Moses' third speech, Part 6, Moses' intercession
Sep 18, 2012
Moses told Israel very clearly that they had been rebellious against the Lord "from the day I knew you" (Deuteronomy 9:24). His statement was made largely in the context of Israel's worship of the golden calf.
We have shown how Israel was "the church in the wilderness" (Acts 7:38) and how that Israel church was a prophetic type of the church in the Pentecostal Age, which remained in its own wilderness for forty Jubilees.
For this reason, Moses' intercession for Israel prophesied of Christ's intercession for the church. See what Moses says in Deuteronomy 9:25-29,
25 So I fell down before the Lord the forty days and nights, which I did because the Lord had said He would destroy you. 26 And I prayed to the Lord, and said, "O Lord God, do not destroy Thy people, even Thine inheritance, whom Thou hast redeemed through Thy greatness, whom Thou hast brought out of Egypt with a mighty hand. 27 Remember Thy servants, Abraham, Isaac, and Jacob; do not look at the stubbornness of this people or at their wickedness or their sin. 28 Otherwise the land from which Thou didst bring us may say, 'Because the Lord was not able to bring them into the land which He had promised them and because He hated them He has brought them out to slay them in the wilderness.' 29 Yet they are Thy people, even Thine inheritance, whom Thou hast brought out by Thy great power and Thine outstretched arm."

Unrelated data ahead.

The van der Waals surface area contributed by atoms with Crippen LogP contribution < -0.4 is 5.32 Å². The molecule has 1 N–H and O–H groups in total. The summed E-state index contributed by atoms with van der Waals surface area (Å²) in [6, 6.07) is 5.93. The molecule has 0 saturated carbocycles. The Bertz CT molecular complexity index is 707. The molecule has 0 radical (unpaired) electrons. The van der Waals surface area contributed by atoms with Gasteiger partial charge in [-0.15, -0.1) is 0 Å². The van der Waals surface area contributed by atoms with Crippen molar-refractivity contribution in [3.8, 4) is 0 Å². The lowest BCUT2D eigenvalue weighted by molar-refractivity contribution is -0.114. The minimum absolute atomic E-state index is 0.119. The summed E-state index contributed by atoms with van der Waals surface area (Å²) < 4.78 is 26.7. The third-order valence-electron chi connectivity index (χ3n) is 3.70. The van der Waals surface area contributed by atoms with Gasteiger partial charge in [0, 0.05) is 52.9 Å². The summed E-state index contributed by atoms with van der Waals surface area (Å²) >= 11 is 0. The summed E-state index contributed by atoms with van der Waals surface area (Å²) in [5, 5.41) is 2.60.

This was the gist of Moses' intercessory prayer for the church in the wilderness in view of their rebellion against the word and law of God. What was true about Israel in Moses' day was true also in the church under Pentecost. For this reason the Apostle Paul found it necessary to write many letters of correction to the churches. One cannot read Galatians and Colossians without seeing how many in the church had departed from the truth.
Moses prophesied in Deuteronomy 18:15,
- 15 The Lord your God will raise up for you a prophet like me from among you, from your countrymen; you shall listen to him.
This passage is cited by Stephen in Acts 7:37, implying that Jesus Christ is that prophet who was comparable to Moses. Jesus Christ's death on the cross as the Passover Lamb had brought the church out of the house of bondage to sin. His resurrection and presentation to the Father had fulfilled the wave-sheaf offering on the first Sunday after Passover. Seven weeks later, the Feast of Weeks (Pentecost) had been fulfilled by the coming of the Holy Spirit and the willingness of 120 disciples to go up the Mount (upper room) to hear the voice of God.